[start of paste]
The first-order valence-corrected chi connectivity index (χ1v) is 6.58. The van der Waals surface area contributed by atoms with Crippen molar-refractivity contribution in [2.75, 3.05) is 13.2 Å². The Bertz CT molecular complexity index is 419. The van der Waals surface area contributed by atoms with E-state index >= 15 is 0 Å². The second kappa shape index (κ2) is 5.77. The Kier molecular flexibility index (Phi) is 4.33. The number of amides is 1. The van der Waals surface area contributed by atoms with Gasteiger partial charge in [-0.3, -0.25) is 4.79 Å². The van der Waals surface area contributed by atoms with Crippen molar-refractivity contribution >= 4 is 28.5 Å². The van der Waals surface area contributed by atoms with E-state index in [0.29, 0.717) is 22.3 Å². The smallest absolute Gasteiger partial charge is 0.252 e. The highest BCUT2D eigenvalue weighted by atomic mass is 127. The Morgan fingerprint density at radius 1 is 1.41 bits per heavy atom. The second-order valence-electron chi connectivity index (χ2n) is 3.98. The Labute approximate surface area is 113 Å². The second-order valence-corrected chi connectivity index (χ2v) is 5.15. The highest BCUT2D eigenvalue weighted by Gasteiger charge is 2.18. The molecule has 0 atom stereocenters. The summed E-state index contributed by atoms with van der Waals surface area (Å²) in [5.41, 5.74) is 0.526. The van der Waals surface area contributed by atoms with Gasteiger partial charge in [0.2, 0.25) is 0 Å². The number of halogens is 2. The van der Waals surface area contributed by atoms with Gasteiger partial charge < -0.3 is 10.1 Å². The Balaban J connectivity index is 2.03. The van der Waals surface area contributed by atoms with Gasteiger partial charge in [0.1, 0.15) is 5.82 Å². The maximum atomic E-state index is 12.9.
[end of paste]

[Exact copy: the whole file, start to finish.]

The first-order valence-corrected chi connectivity index (χ1v) is 6.58. The van der Waals surface area contributed by atoms with Crippen molar-refractivity contribution in [2.75, 3.05) is 13.2 Å². The Bertz CT molecular complexity index is 419. The van der Waals surface area contributed by atoms with E-state index >= 15 is 0 Å². The second kappa shape index (κ2) is 5.77. The Kier molecular flexibility index (Phi) is 4.33. The number of amides is 1. The van der Waals surface area contributed by atoms with Gasteiger partial charge in [-0.3, -0.25) is 4.79 Å². The van der Waals surface area contributed by atoms with Crippen molar-refractivity contribution >= 4 is 28.5 Å². The van der Waals surface area contributed by atoms with E-state index in [0.29, 0.717) is 22.3 Å². The smallest absolute Gasteiger partial charge is 0.252 e. The highest BCUT2D eigenvalue weighted by atomic mass is 127. The Morgan fingerprint density at radius 1 is 1.41 bits per heavy atom. The second-order valence-electron chi connectivity index (χ2n) is 3.98. The Labute approximate surface area is 113 Å². The second-order valence-corrected chi connectivity index (χ2v) is 5.15. The highest BCUT2D eigenvalue weighted by Gasteiger charge is 2.18. The molecule has 0 atom stereocenters. The summed E-state index contributed by atoms with van der Waals surface area (Å²) in [5.41, 5.74) is 0.526. The van der Waals surface area contributed by atoms with Gasteiger partial charge in [0.2, 0.25) is 0 Å². The number of halogens is 2. The van der Waals surface area contributed by atoms with Gasteiger partial charge < -0.3 is 10.1 Å². The Balaban J connectivity index is 2.03. The van der Waals surface area contributed by atoms with Gasteiger partial charge in [0.1, 0.15) is 5.82 Å². The maximum atomic E-state index is 12.9.